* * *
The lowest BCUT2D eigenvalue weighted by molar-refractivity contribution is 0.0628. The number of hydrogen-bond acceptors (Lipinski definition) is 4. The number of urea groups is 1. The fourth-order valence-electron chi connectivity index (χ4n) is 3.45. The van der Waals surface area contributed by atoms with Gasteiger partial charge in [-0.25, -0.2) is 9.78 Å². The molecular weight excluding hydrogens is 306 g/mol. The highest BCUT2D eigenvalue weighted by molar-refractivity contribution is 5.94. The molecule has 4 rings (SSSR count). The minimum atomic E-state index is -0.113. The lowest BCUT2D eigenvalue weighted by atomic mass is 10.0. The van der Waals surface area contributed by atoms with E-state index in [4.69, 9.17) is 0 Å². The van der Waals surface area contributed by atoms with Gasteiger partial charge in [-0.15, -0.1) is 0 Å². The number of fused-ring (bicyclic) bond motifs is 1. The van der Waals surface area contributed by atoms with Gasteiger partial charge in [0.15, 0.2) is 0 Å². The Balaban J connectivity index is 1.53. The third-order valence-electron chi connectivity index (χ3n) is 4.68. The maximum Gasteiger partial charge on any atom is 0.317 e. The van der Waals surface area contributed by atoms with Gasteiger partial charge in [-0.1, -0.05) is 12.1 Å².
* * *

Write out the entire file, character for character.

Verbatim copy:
The lowest BCUT2D eigenvalue weighted by molar-refractivity contribution is 0.0628. The number of hydrogen-bond acceptors (Lipinski definition) is 4. The number of urea groups is 1. The fourth-order valence-electron chi connectivity index (χ4n) is 3.45. The van der Waals surface area contributed by atoms with Gasteiger partial charge in [-0.25, -0.2) is 9.78 Å². The molecular weight excluding hydrogens is 306 g/mol. The highest BCUT2D eigenvalue weighted by molar-refractivity contribution is 5.94. The molecule has 4 rings (SSSR count). The minimum atomic E-state index is -0.113. The lowest BCUT2D eigenvalue weighted by atomic mass is 10.0. The van der Waals surface area contributed by atoms with E-state index in [4.69, 9.17) is 0 Å². The van der Waals surface area contributed by atoms with Gasteiger partial charge in [-0.15, -0.1) is 0 Å². The number of fused-ring (bicyclic) bond motifs is 1. The van der Waals surface area contributed by atoms with Gasteiger partial charge in [0.15, 0.2) is 0 Å². The Balaban J connectivity index is 1.53. The third-order valence-electron chi connectivity index (χ3n) is 4.68. The maximum Gasteiger partial charge on any atom is 0.317 e. The van der Waals surface area contributed by atoms with Gasteiger partial charge in [-0.1, -0.05) is 12.1 Å².